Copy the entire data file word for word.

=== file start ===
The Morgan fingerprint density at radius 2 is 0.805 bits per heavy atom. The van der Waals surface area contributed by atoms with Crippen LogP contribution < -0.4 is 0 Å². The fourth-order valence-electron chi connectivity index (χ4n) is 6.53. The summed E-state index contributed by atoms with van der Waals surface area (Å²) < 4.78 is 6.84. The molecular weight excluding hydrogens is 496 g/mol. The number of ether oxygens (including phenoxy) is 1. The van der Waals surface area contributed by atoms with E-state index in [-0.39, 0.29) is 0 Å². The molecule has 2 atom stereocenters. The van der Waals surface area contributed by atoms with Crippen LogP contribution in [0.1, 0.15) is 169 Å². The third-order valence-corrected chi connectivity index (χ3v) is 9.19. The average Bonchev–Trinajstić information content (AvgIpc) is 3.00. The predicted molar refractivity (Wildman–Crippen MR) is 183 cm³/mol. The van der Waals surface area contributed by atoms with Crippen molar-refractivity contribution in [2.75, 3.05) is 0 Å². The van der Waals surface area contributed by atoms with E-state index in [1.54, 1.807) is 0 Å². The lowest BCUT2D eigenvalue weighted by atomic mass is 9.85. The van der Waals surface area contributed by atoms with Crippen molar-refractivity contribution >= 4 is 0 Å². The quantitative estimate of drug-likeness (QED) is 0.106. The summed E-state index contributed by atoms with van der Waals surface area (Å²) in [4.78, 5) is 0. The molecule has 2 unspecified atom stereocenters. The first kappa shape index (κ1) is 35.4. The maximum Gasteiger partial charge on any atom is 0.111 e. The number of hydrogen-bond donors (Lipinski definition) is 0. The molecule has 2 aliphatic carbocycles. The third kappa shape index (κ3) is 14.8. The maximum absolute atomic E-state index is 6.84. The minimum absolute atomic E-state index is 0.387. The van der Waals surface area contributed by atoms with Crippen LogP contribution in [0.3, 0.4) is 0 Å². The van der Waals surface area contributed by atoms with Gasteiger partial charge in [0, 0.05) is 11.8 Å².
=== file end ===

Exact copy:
The Morgan fingerprint density at radius 2 is 0.805 bits per heavy atom. The van der Waals surface area contributed by atoms with Crippen LogP contribution < -0.4 is 0 Å². The fourth-order valence-electron chi connectivity index (χ4n) is 6.53. The summed E-state index contributed by atoms with van der Waals surface area (Å²) < 4.78 is 6.84. The molecular weight excluding hydrogens is 496 g/mol. The number of ether oxygens (including phenoxy) is 1. The van der Waals surface area contributed by atoms with E-state index in [-0.39, 0.29) is 0 Å². The molecule has 2 atom stereocenters. The van der Waals surface area contributed by atoms with Crippen LogP contribution in [0.1, 0.15) is 169 Å². The third-order valence-corrected chi connectivity index (χ3v) is 9.19. The average Bonchev–Trinajstić information content (AvgIpc) is 3.00. The predicted molar refractivity (Wildman–Crippen MR) is 183 cm³/mol. The van der Waals surface area contributed by atoms with Crippen molar-refractivity contribution in [2.75, 3.05) is 0 Å². The van der Waals surface area contributed by atoms with E-state index in [1.54, 1.807) is 0 Å². The lowest BCUT2D eigenvalue weighted by atomic mass is 9.85. The van der Waals surface area contributed by atoms with Crippen molar-refractivity contribution >= 4 is 0 Å². The quantitative estimate of drug-likeness (QED) is 0.106. The summed E-state index contributed by atoms with van der Waals surface area (Å²) in [4.78, 5) is 0. The molecule has 2 unspecified atom stereocenters. The first kappa shape index (κ1) is 35.4. The maximum Gasteiger partial charge on any atom is 0.111 e. The number of hydrogen-bond donors (Lipinski definition) is 0. The molecule has 2 aliphatic carbocycles. The third kappa shape index (κ3) is 14.8. The maximum absolute atomic E-state index is 6.84. The minimum absolute atomic E-state index is 0.387. The van der Waals surface area contributed by atoms with Crippen LogP contribution in [0.3, 0.4) is 0 Å². The van der Waals surface area contributed by atoms with Gasteiger partial charge in [0, 0.05) is 11.8 Å².